Philadelphia Museum of Art Combines Poetry, Music, and Visual Art

Philadelphia Museum of Art creatively integrated music and poetry with their 2019 Slow Art Day in celebration of National Poetry Month. 

“Since poems slow us down to consider individual words, phrases, and the structure of language, we thought this would be a great way to encourage slow looking,” said Greg Stuart, Museum Educator and Public Programs Coordinator.

Slow Art Day participants were asked to focus on a single work of art for 45 minutes while experiencing an in-gallery music performance. They were then also encouraged to participate in poetry writing workshops and a bookmaking program.

Candy Alexandra Gonzalez, a local poet and visual artist, encouraged participants to create a collaborative book by writing and drawing about things in their lives that they wished moved at a slower pace.

Collaborative book created by Slow Art Day participants.

One visitor said: 

“This was great for me and my eight year old daughter. It helped us look at the art more closely and talk about it together. Thank you!”

We couldn’t be happier to hear of such a successful multimedia, multi-sensory Slow Art Day, and look forward to what the Philadelphia Art Museum creates for Slow Art Day 2020.

Ashley

Cincinnati Slow Art Day Engages All Senses

Cincinnati Art Museum’s 7th Slow Art Day engaged five senses as the museum staff creatively combined scents, food, music, touchable objects, and color filters to enhance the overall experience.

Visitors mimicking brushstrokes within the artwork

Sara Birkofer, Cincinnati Art Museum’s Manager of Accessibility & Gallery Programs, recently led a Slow Art Day webinar on designing multi-sensory visitor experiences

In the webinar, Sara spoke about how engaging all the senses helps participants look at art in a new way, and how it brings a pleasant and unexpected element to the visitor experience.

We look forward to Cincinnati Art Museum’s continued leadership and creative design for their Slow Art Day in 2020!

Ashley

Multi-sensory Slow Art Day at BOZAR

BOZAR Center of Fine Arts in Brussels, Belgium hosted participants ages 10 to 70 in their multi-sensory 4th annual Slow Art Day in 2019.

Attendees focused on the exhibition Bernard van Orley: Brussels and the Renaissance, where they meditated in front of the rich landscapes within Bernard van Orley’s tapestries while listening to polyphonic renaissance music. Visitors also looked at portraits of the powerful but tragic Margaret of Austria while listening to her life story.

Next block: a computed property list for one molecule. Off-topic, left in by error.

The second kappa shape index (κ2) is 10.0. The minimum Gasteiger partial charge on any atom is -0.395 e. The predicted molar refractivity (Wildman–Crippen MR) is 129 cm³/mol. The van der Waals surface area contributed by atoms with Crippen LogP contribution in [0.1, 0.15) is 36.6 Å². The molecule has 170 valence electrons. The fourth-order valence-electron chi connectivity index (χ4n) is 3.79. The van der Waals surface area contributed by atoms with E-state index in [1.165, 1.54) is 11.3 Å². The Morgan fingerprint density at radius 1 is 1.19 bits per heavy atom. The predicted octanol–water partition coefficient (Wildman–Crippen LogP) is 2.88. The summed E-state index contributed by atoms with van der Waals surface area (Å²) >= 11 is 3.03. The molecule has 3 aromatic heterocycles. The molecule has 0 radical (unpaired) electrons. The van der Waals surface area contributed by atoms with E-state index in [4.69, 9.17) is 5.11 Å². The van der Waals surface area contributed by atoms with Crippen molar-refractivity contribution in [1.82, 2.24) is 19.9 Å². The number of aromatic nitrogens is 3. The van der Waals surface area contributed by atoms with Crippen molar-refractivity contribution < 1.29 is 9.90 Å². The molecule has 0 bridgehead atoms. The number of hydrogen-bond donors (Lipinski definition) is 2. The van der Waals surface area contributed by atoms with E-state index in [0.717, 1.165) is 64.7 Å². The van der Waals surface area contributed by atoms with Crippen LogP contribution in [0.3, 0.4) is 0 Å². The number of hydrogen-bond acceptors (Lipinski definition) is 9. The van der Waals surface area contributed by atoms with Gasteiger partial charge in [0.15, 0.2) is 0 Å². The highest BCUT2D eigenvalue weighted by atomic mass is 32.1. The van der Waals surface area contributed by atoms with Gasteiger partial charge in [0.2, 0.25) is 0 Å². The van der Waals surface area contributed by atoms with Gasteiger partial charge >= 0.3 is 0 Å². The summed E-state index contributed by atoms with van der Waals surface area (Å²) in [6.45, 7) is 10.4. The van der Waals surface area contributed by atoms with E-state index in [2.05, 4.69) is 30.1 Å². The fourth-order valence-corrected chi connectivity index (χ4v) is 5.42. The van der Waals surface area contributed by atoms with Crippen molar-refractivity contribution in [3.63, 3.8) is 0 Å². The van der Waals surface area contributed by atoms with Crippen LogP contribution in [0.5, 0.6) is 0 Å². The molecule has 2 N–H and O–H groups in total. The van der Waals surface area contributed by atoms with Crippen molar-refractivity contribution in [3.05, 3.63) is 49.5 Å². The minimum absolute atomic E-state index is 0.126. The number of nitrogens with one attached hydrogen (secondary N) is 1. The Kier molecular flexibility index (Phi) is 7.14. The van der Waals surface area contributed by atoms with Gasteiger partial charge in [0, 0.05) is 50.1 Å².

Participants reportedly went home with peaceful smiles.

We love to hear of such creative Slow Art Days, and look forward to BOZAR’s participation in 2020.

Ashley

Multi-Sensory, Multi-Faceted Event at Byron School of Art

For their first Slow Art Day, the Byron School of Art Project Space in Mullumbimby – a small Australian town well-known for its artist colony – combined several multi-sensory activities along with food and yoga.

They started Slow Art Day with an artist talk by Marlene Sarroff whose exhibition 365 Days: You Get What You Choose is a meditation on everyday practice. Marlene spoke about her long history of working and exhibiting in artist-run spaces, about finding materials whilst not seeking them, and also about being awake to possibility.  

Marlene Sarroff speaking about 365 Days: You Get What You Choose   

After Marlene’s talk, participants began something organizers called The Slow Art Challenge. The challenge started with five minutes of silent looking at one artwork, then followed that with a group discussion. Next, participants took a few moments to enjoy cups of tea together, and then reconvened in pairs to observe a second chosen work in silence. For the final segment, they listened to music while looking at another artwork, and then held another discussion after that multi-sensory experience.

Artist Marlene Sarroff participating in Slow Art Day